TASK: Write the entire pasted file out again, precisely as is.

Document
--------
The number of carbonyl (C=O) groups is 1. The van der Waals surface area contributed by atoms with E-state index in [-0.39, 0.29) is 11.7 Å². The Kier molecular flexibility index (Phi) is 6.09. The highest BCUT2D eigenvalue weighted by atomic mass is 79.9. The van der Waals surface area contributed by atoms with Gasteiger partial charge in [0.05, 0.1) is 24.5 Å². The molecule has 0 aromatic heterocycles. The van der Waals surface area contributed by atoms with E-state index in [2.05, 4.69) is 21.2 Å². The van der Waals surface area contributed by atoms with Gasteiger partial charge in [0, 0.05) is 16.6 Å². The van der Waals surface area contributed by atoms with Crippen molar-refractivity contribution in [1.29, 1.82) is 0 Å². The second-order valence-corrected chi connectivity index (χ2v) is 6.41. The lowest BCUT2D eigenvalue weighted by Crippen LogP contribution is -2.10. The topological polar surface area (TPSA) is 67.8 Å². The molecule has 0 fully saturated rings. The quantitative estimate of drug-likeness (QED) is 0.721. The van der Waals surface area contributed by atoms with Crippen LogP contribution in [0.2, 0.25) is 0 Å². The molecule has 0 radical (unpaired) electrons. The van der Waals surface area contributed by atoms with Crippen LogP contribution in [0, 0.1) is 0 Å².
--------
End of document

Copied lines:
The number of carbonyl (C=O) groups is 1. The van der Waals surface area contributed by atoms with E-state index in [-0.39, 0.29) is 11.7 Å². The Kier molecular flexibility index (Phi) is 6.09. The highest BCUT2D eigenvalue weighted by atomic mass is 79.9. The van der Waals surface area contributed by atoms with Gasteiger partial charge in [0.05, 0.1) is 24.5 Å². The molecule has 0 aromatic heterocycles. The van der Waals surface area contributed by atoms with E-state index in [2.05, 4.69) is 21.2 Å². The van der Waals surface area contributed by atoms with Gasteiger partial charge in [0, 0.05) is 16.6 Å². The van der Waals surface area contributed by atoms with Crippen molar-refractivity contribution in [1.29, 1.82) is 0 Å². The second-order valence-corrected chi connectivity index (χ2v) is 6.41. The lowest BCUT2D eigenvalue weighted by Crippen LogP contribution is -2.10. The topological polar surface area (TPSA) is 67.8 Å². The molecule has 0 fully saturated rings. The quantitative estimate of drug-likeness (QED) is 0.721. The van der Waals surface area contributed by atoms with Crippen LogP contribution in [0.2, 0.25) is 0 Å². The molecule has 0 radical (unpaired) electrons. The van der Waals surface area contributed by atoms with Crippen LogP contribution in [0, 0.1) is 0 Å².